When Tom Hobbs sold his dairy herd and bought two new tractors to support his remaining arable and beef enterprise, he used the left over cash to buy some state-of-the-art roofing sheets.
His £250 investment in stock was the start of Southern Sheeting, the East Grinstead-based supplier that today, 40 years on, holds stock valued at around £1m.
South East’s largest stockist
That 4,000-fold increase in stock highlights the remarkable growth of a family business that is now the South East’s largest and most comprehensive stockist of metal cladding and corrugated fibre cement sheeting and the region’s biggest distributor of Tata insulated cladding panels.
The company now employs 34 members of staff, with 20 of those people having been brought in over the past five years to support Southern Sheeting’s continued growth and expansion into new areas of business.
Those staff and their families were among 200-plus guests who helped the company celebrate its 40th birthday at a family fun day at Deers Leap Park, in the grounds of Saint Hill Farm, where the business was born in 1979. “Dad wanted to re-roof the grain store at the farm and bought some new plastic sheets that had to come all the way from South Wales,” explained Tony Hobbs, who now runs the business.
“When several neighbouring farmers admired his new roof and asked him how they could get hold of the sheeting which, unusually for the time, was rust and rot proof, he decided it could be a business opportunity.
“The Agrilux sheets were being imported from Israel by a company called Brohome based in South Wales, and as there was nowhere local for farmers to buy them, dad became a Brohome distributor here in East Grinstead.
“At that time he had a dairy herd as well as an arable operation, but with milk prices falling he and my grandfather Leonard decided to sell the herd and focus on beef. He used the money from the sale to buy new tractors for the arable operation, spent the rest on Agrilux sheets and the rest is history.”
An impressive history it is, reflecting Southern Sheeting’s steady growth and diversification while continuing to serve the farming community across the South East.
Southern Sheeting’s main site off the Turners Hill Road stocks a huge range of sheets and accessories of all kinds from around 20 different manufacturers, while the Deers Leap Park site stocks Cedral fibre cement weatherboarding, RoofArt metal rainwater products and Trex decking bought mainly by builders and resellers.
“One of our main strengths is that we are happy to give people technical advice and support, which is something that general builders, in particular, find helpful,” Tony explained.
“Because they are builders rather than specialists, when they are asked to re-roof a garage, for instance, they arrive here expecting to drive off again ten minutes later with a dozen roofing sheets.
“What they aren’t expecting is to be offered such a huge choice in dozens of different colours, finishes, gauges, coatings and life-expectancies, all designed to achieve different results. Once they have picked themselves off the floor, we guide them to their best option and give them the technical advice they need to install it properly.”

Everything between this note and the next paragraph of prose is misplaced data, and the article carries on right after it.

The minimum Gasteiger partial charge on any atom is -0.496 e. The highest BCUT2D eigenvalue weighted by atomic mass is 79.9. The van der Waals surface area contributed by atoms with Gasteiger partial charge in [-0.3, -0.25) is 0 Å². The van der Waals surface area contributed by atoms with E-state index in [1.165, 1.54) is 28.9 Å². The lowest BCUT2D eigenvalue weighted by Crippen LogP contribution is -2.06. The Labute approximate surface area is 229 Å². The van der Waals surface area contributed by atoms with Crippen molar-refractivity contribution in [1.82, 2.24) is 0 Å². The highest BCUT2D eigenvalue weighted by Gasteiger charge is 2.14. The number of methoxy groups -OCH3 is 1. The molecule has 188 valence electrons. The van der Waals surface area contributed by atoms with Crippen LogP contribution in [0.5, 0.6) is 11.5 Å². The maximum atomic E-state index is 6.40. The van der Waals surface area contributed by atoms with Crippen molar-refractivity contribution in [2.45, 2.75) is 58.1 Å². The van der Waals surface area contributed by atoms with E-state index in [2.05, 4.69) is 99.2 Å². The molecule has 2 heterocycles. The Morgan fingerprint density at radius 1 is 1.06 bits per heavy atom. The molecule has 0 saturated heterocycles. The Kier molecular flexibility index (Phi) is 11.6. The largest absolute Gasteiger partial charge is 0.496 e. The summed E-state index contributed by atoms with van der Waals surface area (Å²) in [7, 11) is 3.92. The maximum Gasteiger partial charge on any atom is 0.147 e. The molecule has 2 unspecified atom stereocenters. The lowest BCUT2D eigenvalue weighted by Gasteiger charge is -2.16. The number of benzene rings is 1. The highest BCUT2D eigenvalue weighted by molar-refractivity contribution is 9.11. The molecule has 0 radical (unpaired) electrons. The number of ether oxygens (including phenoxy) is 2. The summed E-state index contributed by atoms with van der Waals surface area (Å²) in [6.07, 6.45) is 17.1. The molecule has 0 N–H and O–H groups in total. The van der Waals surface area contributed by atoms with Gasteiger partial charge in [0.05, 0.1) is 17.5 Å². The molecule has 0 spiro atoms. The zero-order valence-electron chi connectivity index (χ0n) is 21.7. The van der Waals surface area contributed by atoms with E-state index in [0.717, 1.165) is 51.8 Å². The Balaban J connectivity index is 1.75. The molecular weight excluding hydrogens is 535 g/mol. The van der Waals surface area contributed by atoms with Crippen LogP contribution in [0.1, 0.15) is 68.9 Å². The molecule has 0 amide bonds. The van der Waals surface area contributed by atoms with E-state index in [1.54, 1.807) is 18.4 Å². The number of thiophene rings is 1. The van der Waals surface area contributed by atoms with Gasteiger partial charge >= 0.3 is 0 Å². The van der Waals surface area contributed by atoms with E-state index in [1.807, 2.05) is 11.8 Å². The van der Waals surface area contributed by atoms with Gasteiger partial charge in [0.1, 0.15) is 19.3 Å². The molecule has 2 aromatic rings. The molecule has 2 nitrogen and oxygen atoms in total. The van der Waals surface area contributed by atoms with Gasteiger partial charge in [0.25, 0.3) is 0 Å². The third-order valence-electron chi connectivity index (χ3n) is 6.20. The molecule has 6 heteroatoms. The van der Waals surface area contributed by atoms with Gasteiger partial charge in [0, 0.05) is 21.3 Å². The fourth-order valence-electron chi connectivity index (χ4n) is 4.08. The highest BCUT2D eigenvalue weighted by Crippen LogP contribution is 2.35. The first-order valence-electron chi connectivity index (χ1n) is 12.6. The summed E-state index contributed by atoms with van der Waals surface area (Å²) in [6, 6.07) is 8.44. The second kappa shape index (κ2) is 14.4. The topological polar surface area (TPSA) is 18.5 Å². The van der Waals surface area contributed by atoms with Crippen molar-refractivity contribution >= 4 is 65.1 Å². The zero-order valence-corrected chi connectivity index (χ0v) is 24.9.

That advice and support is a vital part of Southern Sheeting’s appeal and is something Tony and his team are determined to hang on to despite continuing to grow and introduce new technologies.
“People want everything quicker these days, and they expect 24/7 access to what they need. We have responded by introducing new IT systems, launching a Southern Sheeting smartphone ‘app’ and offering online e-commerce sales, but we have been careful not to lose the personal touch,” he said.
“People can now order online and have their sheeting, fittings and other purchases delivered within 24 hours, and that’s great if they know what they want.
“But our guarantee is that there will always be someone available on the phone to help people who need advice – and there will always be someone who can visit customers for the types of project that demand it.
“In short, we are embracing the opportunities that technology is giving us, but not at the expense of the customer service that has always been part of the Southern Sheeting brand.”
While the company is looking to the future, this year is also about celebrating the first 40 years and embracing the links the business, and the Hobbs family, has with the local community.
Alongside July’s fun day, which brought together staff and their families, customers, suppliers and others who have been part of the Southern Sheeting story over the past 40 years, the company has made a major charitable commitment to local groups to mark the anniversary.
Staff have come up with six projects, ranging from repainting the walls of the East Park Riding for the Disabled indoor riding school to clearing undergrowth from Ashdown Forest, and the company will be donating 40 person hours – six or seven people on each day – to each of those projects.
“It’s our way of giving something back to East Grinstead, which has been our base for all these years and is home to virtually our entire workforce,” said Tony.
“Dad, who died in 1996, was a school governor and an active member of the NFU locally, I have been involved in Scouting and Guiding for the past 25 years, my mother Vera helps out with a number of community groups and works with the Riding for the Disabled Association and my brother Nick belongs to, and promotes, a local military history group.
Celebrating 40 years
“We wanted to celebrate our 40 years in a way that would also highlight Southern Sheeting’s commitment to the town and the people living here, and we decided that giving time and effort to the community was a good way of doing that.”